Selecting Species to Develop a Field-grown Wildflower Sod

in HortTechnology
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  • 1 Graduate research assistant, Department of Horticulture, Poole Agricultural Center, Clemson University, Clemson, SC 29634-0375.
  • | 2 Professor, Department of Horticulture, Poole Agricultural Center, Clemson University, Clemson, SC 29634-0375.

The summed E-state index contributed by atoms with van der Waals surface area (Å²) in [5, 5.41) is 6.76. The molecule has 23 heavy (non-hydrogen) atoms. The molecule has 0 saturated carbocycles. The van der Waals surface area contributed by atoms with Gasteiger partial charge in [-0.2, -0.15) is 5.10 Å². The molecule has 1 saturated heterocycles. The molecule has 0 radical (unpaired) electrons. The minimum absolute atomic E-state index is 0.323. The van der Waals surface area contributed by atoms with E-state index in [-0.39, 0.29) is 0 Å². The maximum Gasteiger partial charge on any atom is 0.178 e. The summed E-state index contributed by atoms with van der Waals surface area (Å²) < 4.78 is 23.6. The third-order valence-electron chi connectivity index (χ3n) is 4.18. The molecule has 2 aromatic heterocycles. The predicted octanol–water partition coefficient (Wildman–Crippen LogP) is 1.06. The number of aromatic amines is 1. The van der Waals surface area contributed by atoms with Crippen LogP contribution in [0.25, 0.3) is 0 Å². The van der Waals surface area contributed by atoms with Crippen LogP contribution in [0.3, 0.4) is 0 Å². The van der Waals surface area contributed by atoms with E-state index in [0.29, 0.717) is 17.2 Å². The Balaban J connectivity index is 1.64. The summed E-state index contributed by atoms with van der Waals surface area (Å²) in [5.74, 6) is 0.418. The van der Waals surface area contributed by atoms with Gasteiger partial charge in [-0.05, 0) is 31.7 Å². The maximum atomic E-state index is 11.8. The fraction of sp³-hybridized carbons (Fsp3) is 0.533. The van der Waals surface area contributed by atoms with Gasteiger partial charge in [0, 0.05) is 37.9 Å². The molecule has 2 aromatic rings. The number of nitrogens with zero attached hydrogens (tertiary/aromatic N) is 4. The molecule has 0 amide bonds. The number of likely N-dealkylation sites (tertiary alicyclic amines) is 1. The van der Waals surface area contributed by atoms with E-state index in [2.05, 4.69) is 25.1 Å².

Twenty-nine annual and perennial wildflower species were evaluated for sod development based on ratings for appearance, root mat density, and stability following undercutting and storage and performance after replanting. Species selection was based on the lack of a large taproot, adaptability to the southeastern climate, flowering period, and potential for surviving root undercutting. Species were seeded in fall and spring, and leaf area and root mass samples were compared. Wildflower sod was undercut at a 5 cm (2 in) depth in March (fall-seeded plots) and May (spring-seeded plots) and then stored on clear plastic for 7 weeks and replanted. Fall-planted species had a higher survival rate than spring-planted species. Species selected for sod development were Achillea millefolium L., Chrysanthemum leucanthemum L., Coreopsis lanceolata L., Coreopsis tinctoria Nutt., Gaillardia aristata Foug., Monarda citriodora Cerv. ex Lag., Rudbeckia hirta L., and Verbena tenuisecta Briq. To reduce damage to aerial growth during harvesting, paclobutrazol, daminozide, and uniconazole were tested on eight greenhouse-grown wildflower species. Uniconazole had limited growth control over Rudbeckia hirta, Monarda citriodora, Coreopsis lanceolata, and Coreopsis tinctoria.

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